In pictures: Norfolk tidal surge aerial views
An aerial view of the villages, communities and wildlife reserves around the Norfolk coast severely affected by the biggest tidal surge in 60 years.
A major clean up operation continues around the Norfolk coast after the biggest tidal surge in 60 years caused destruction and flooding on Thursday night. At Hemsby, properties on the cliff edge took the brunt of the storm.
Villagers formed a "human chain" to try and rescue possessions from the properties before they were claimed by the sea. At least one property was carried away by the tide.
The tidal flood washed the lifeboat station at Hemsby into the sea. Coxswain Steve Hewett said: "It's a complete mess. We've had several buildings and bits of concrete blocks being broken up and pushed down the coast. And they're now scattered all over the beach."
The tidal surge also claimed metres of cliff-face at Happisburgh. Owner Bryony Neirop-Reading, the last resident on the cliff-top, thought she'd have at least another three years in her home with the "million dollar view". It will now be demolished by the weekend.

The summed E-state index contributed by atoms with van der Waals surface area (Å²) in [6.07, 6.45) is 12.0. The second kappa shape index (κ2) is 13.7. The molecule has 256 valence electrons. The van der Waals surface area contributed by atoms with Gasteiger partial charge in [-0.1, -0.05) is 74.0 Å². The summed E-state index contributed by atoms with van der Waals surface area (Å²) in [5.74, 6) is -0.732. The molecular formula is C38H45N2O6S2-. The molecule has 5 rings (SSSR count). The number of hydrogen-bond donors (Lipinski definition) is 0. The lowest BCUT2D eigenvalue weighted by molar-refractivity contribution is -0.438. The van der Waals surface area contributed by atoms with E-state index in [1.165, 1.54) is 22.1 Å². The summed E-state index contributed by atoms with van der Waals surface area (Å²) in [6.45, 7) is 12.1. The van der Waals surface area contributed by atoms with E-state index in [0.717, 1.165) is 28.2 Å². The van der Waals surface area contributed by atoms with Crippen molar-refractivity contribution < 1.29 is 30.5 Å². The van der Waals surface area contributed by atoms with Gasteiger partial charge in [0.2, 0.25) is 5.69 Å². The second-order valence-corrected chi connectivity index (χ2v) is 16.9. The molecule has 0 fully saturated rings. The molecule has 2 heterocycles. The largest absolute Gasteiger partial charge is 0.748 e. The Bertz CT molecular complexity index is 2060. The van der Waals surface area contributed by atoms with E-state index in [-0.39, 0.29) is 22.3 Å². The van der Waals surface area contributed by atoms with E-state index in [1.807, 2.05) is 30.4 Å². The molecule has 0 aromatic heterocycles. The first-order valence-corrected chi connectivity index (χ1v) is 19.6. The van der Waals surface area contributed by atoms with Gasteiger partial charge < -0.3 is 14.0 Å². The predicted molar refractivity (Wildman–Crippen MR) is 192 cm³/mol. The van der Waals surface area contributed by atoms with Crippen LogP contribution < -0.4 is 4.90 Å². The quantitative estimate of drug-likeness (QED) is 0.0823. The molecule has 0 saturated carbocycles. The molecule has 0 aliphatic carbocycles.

The pier at Cromer was also heavily damaged as the sea crashed back off the sea wall and up against the floorboards of the pier. A spokesman for North Norfolk District Council said the damage was likely to take "until the spring" to fully repair.
Beach huts along the Norfolk coast at Cromer were also destroyed by the high tide. Aerial photographer Mike Page has been taking images of the Norfolk coast since the 1960s. He said the power of the sea was "quite unbelievable."
South of Cromer pier, towards Overstrand, the beach huts were reduced to "matchsticks" as the cliffs took "a real hammering", said Mike Page. Speaking on a visit to Wells-next-the-Sea on Monday, Prime Minister David Cameron said: "These were terrible floods... the resilience of people here in Norfolk must be praised."
Wildlife also suffered in the tidal surge with about a hundred seal pups orphaned and needing care at the East Winch wildlife hospital in west Norfolk. A number of fresh water marshes were contaminated with sea water and the RSPB reserve at Snettisham suffered significant damage.
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